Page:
My husbands best friend died in March and he had a 3 year old son. He was there, in the front row. I think it was good for him to be there, to see him there and to also see where they took him (burial site). Had he not seen it, I don't know what he would have imagined happened to his father. During the beginning of the funeral, his son had a basket of items that he could place in the caskett if he wanted to. He placed a lollipop, a picture of the two of them, a stuffed bear, and a locket of his hair in there. It was quite sweet. At the burial he asked, "Mom, is dad in there?" His mom said, "Yes, he is." Then he said, "Cause his body don't work no more, right?"

It was a hard day, but in my opinion it wasn't traumatic for him at all. He was hearing great things about his dad and was surrounded by people who loved him greatly.

5 moms found this helpful

I attended one at 6 for my best friends dad. He had cancer so we kinda knew it was coming. I would let a 4 year old come.

4 moms found this helpful

I was 5 years old when my mother died. I went to the funeral, as well as my sisters who were 6 and 9. I still remember it. At the end of the funeral my father had all of us lean in the casket and kiss my mother goodbye. I know that sounds morbid, but to this day the thought that I got to kiss my mother goodbye brings me comfort. I am glad that I was there. I was old enough to understand and 30 years later I am grateful that I was there. I miss my mother terribly and I am grateful that I had my chance to say goodbye to her.

4 moms found this helpful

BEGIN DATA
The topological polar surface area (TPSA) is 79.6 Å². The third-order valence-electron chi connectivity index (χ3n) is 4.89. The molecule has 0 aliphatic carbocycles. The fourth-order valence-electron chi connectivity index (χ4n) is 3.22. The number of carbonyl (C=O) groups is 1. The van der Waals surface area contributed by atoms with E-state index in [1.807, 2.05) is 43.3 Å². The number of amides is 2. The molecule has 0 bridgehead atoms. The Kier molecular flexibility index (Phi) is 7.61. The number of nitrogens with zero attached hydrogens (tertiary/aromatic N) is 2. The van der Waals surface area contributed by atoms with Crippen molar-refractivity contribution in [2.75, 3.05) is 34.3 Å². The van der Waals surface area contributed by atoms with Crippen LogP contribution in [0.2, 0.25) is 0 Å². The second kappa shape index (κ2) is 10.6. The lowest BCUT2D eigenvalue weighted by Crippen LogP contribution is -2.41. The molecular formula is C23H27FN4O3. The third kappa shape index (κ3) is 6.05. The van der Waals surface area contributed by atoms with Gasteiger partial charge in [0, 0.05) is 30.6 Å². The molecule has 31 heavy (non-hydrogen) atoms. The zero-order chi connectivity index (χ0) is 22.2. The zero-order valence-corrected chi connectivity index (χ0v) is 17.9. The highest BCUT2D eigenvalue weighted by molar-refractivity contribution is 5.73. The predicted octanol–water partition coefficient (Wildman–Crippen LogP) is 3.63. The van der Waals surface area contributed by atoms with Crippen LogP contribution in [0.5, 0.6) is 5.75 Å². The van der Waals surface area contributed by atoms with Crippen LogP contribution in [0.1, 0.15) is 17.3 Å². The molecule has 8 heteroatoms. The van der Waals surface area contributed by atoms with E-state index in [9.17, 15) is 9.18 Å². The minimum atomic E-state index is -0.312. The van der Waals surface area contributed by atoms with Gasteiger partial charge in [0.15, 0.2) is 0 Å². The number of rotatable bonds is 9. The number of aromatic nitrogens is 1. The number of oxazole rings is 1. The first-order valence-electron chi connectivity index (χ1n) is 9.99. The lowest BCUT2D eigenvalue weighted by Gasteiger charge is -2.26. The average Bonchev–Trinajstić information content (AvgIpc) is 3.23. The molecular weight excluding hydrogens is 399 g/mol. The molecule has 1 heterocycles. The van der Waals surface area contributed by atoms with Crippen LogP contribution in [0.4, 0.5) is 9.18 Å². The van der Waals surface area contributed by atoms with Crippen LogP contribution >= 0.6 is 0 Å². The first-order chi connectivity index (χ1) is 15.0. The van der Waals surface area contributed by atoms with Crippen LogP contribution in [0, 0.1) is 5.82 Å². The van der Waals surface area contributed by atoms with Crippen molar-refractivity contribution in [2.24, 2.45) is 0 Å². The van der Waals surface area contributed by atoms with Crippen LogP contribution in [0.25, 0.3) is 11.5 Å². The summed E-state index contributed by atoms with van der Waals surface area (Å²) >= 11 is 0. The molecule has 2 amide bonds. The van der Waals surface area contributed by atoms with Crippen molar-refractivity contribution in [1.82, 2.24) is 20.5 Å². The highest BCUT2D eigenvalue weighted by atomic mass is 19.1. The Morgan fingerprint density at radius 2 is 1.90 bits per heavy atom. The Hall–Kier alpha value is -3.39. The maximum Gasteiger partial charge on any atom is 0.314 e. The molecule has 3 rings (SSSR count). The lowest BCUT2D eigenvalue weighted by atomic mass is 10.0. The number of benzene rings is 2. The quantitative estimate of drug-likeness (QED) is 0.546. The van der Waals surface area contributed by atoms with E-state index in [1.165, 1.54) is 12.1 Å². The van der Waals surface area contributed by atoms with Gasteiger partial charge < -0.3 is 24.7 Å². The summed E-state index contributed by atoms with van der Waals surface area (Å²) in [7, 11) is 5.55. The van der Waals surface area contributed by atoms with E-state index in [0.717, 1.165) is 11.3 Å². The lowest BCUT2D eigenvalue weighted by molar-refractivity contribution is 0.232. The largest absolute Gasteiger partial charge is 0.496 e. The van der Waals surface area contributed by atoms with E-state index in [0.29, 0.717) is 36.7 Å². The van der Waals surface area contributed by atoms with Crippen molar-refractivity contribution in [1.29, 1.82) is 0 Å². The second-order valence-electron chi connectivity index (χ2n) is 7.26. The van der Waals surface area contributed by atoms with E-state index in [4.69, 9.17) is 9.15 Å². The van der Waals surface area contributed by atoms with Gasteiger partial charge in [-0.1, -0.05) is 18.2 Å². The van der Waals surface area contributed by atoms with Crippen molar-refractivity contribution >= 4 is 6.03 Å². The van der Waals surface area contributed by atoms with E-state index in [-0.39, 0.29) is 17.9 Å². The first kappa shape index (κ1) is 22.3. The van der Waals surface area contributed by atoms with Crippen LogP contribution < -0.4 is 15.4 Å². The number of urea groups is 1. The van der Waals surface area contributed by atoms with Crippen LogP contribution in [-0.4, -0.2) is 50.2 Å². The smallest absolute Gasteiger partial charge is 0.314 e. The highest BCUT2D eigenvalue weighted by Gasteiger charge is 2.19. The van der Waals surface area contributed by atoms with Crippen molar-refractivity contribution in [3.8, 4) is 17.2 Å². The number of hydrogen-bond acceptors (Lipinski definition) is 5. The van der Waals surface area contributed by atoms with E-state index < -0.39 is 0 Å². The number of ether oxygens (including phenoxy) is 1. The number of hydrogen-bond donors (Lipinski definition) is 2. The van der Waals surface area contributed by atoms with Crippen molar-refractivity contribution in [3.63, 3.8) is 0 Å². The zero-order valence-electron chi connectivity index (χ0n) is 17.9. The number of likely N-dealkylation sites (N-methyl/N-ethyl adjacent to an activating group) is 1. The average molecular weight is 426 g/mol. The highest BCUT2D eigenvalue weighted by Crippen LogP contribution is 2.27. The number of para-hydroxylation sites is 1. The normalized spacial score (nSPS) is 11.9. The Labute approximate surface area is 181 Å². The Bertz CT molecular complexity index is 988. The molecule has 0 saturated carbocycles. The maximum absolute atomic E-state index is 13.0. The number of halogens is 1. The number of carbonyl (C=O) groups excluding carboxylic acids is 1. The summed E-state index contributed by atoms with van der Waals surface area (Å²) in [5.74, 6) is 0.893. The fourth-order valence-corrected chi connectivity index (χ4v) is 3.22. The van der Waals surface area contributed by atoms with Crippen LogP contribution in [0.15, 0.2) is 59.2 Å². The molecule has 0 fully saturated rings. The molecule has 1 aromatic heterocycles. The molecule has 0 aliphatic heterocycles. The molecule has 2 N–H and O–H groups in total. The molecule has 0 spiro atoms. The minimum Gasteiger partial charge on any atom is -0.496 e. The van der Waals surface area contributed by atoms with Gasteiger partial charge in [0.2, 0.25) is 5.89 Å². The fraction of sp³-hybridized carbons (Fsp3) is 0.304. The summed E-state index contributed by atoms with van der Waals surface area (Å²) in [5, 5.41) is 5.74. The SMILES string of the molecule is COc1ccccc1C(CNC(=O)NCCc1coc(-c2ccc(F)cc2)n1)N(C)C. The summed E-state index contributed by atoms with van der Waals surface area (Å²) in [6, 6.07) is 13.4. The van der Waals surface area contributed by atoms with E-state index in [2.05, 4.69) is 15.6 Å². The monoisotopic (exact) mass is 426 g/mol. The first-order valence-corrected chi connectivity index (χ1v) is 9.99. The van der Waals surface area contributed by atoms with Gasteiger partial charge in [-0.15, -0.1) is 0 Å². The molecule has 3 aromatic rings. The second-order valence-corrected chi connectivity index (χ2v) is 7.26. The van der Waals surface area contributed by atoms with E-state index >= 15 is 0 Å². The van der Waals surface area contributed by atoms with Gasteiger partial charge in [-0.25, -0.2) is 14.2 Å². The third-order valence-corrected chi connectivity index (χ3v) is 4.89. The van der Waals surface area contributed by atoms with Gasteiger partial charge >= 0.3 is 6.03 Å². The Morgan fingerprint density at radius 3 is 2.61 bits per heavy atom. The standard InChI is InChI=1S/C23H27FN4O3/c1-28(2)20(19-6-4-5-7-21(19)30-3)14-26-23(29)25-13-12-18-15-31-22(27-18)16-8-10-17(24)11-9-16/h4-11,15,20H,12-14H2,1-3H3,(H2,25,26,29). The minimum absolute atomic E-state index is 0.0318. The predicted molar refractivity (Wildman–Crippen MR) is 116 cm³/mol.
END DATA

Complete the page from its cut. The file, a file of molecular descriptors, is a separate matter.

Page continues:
The 4 year old should DEFINITELY be there! What a sad, sad thing. Little John-John Kennedy (JFK Jr.) was only 3 when his father was killed, and that's a photo etched in history forever -when he stepped forward as the funeral carriage passed and saluted (huge lump in throat just thinking of it). As a mother, if my husband died, I would have the one year old with me too. My son was 3 when my mother died, and it took him awhile to fully understand it, but he did understand that she was dead and grieve over her. A child should go to his/her parent's funeral.

4 moms found this helpful

Yes, I would have the 4 year old come. I would never want to deny the opportunity to say goodbye to daddy. How terribly sad for your neighbor and the kids.

3 moms found this helpful

Jacqueline Kennedy did...and who better to make a judgement call then her?

3 moms found this helpful

My nephew was around 2.5 when we took him to my fathers funeral who he was very close to. And my son was 9months old when we went to my grandfathers. I think it's important for the child to say goodbye.

3 moms found this helpful

I would absolutely bring the child, both, in fact, unless the one year old would be restless or disruptive. (Which most probably would be) Death is a part of life.
so sorry about your neighbor's loss.

3 moms found this helpful

I don't think the little boy is too young.
My aunt and uncle were both killed in a plane crash and all of us children, including their own 3 attended. We were an extremely close family. My uncle was a pilot and a flight instructor and even as kids we knew there was a possibility something could happen.
My cousins lost both their mother and father at the same time and I don't think it would have been any better for them not to attend the funeral. There had to be a good-bye for them.

Like another mama said, the image of John-John saluting his father is etched in American history.

I think it was very kind of you to offer to watch both children. That left the option open for her. But I think she knows best in this situation.

Best wishes.

3 moms found this helpful

I certainly would want to, but you have to take the maturity of the child into consideration too. Maybe having her son there will help her during this horrible time. She will have to talk to so many people, maybe having a part of her husband there will her will be a comfort. So sad to hear. I'm glad that you are a good neighbor to her and are helping her.